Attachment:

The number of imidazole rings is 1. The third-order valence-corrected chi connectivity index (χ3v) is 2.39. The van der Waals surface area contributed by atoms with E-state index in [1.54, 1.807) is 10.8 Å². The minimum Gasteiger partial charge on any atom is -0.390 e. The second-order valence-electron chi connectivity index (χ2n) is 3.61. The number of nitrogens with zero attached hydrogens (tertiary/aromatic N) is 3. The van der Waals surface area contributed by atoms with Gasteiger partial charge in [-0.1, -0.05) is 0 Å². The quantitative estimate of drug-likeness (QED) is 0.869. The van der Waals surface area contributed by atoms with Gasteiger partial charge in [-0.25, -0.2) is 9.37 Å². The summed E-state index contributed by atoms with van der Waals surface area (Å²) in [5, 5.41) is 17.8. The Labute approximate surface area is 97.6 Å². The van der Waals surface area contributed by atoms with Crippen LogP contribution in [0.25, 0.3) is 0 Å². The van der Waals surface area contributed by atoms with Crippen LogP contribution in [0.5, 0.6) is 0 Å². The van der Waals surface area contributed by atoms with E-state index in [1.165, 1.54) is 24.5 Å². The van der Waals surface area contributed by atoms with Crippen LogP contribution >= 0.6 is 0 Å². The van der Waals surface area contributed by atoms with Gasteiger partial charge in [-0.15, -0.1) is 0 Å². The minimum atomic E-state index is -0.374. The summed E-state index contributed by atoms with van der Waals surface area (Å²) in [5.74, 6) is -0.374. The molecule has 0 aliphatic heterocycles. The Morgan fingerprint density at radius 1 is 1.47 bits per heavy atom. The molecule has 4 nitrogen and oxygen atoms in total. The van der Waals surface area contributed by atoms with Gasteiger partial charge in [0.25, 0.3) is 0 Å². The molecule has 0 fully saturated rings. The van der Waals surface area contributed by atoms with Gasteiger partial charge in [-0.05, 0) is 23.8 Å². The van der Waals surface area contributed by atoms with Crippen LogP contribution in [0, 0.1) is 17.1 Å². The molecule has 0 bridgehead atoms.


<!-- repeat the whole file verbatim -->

The number of imidazole rings is 1. The third-order valence-corrected chi connectivity index (χ3v) is 2.39. The van der Waals surface area contributed by atoms with E-state index in [1.54, 1.807) is 10.8 Å². The minimum Gasteiger partial charge on any atom is -0.390 e. The second-order valence-electron chi connectivity index (χ2n) is 3.61. The number of nitrogens with zero attached hydrogens (tertiary/aromatic N) is 3. The van der Waals surface area contributed by atoms with Gasteiger partial charge in [-0.1, -0.05) is 0 Å². The quantitative estimate of drug-likeness (QED) is 0.869. The van der Waals surface area contributed by atoms with Gasteiger partial charge in [-0.25, -0.2) is 9.37 Å². The summed E-state index contributed by atoms with van der Waals surface area (Å²) in [5, 5.41) is 17.8. The Labute approximate surface area is 97.6 Å². The van der Waals surface area contributed by atoms with Crippen LogP contribution in [0.25, 0.3) is 0 Å². The van der Waals surface area contributed by atoms with Crippen LogP contribution in [0.5, 0.6) is 0 Å². The van der Waals surface area contributed by atoms with E-state index in [1.165, 1.54) is 24.5 Å². The van der Waals surface area contributed by atoms with Crippen LogP contribution >= 0.6 is 0 Å². The van der Waals surface area contributed by atoms with Gasteiger partial charge in [-0.15, -0.1) is 0 Å². The minimum atomic E-state index is -0.374. The summed E-state index contributed by atoms with van der Waals surface area (Å²) in [5.74, 6) is -0.374. The molecule has 0 aliphatic heterocycles. The Morgan fingerprint density at radius 1 is 1.47 bits per heavy atom. The molecule has 4 nitrogen and oxygen atoms in total. The van der Waals surface area contributed by atoms with Gasteiger partial charge in [0.25, 0.3) is 0 Å². The molecule has 0 fully saturated rings. The van der Waals surface area contributed by atoms with Gasteiger partial charge in [-0.05, 0) is 23.8 Å². The van der Waals surface area contributed by atoms with Crippen LogP contribution in [0, 0.1) is 17.1 Å². The molecule has 0 bridgehead atoms.